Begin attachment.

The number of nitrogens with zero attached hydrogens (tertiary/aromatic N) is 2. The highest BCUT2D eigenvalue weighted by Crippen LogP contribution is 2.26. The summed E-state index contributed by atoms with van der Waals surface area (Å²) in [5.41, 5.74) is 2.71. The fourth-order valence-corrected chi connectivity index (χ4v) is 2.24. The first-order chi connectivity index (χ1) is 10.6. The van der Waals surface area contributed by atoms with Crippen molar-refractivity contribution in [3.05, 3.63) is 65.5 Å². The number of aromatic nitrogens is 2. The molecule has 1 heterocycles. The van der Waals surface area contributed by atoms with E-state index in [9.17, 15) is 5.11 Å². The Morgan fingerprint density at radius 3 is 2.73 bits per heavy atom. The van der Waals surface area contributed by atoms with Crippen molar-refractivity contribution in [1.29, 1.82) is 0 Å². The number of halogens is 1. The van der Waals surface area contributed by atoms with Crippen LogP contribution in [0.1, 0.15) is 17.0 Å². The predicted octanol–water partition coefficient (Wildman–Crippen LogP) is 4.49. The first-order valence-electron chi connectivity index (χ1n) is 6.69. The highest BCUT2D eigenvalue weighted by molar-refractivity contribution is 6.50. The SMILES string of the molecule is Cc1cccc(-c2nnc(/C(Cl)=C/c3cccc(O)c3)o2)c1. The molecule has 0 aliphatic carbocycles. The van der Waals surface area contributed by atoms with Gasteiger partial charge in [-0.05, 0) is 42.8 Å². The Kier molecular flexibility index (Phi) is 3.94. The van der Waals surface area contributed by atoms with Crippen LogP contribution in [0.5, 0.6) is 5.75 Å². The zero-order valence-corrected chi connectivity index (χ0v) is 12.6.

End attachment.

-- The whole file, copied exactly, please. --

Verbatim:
The number of nitrogens with zero attached hydrogens (tertiary/aromatic N) is 2. The highest BCUT2D eigenvalue weighted by Crippen LogP contribution is 2.26. The summed E-state index contributed by atoms with van der Waals surface area (Å²) in [5.41, 5.74) is 2.71. The fourth-order valence-corrected chi connectivity index (χ4v) is 2.24. The first-order chi connectivity index (χ1) is 10.6. The van der Waals surface area contributed by atoms with Crippen molar-refractivity contribution in [3.05, 3.63) is 65.5 Å². The number of aromatic nitrogens is 2. The molecule has 1 heterocycles. The van der Waals surface area contributed by atoms with E-state index in [9.17, 15) is 5.11 Å². The Morgan fingerprint density at radius 3 is 2.73 bits per heavy atom. The van der Waals surface area contributed by atoms with Crippen molar-refractivity contribution in [1.29, 1.82) is 0 Å². The number of halogens is 1. The van der Waals surface area contributed by atoms with Crippen LogP contribution in [0.1, 0.15) is 17.0 Å². The predicted octanol–water partition coefficient (Wildman–Crippen LogP) is 4.49. The first-order valence-electron chi connectivity index (χ1n) is 6.69. The highest BCUT2D eigenvalue weighted by molar-refractivity contribution is 6.50. The SMILES string of the molecule is Cc1cccc(-c2nnc(/C(Cl)=C/c3cccc(O)c3)o2)c1. The molecule has 0 aliphatic carbocycles. The van der Waals surface area contributed by atoms with Gasteiger partial charge in [-0.05, 0) is 42.8 Å². The Kier molecular flexibility index (Phi) is 3.94. The van der Waals surface area contributed by atoms with Crippen LogP contribution in [0.5, 0.6) is 5.75 Å². The zero-order valence-corrected chi connectivity index (χ0v) is 12.6.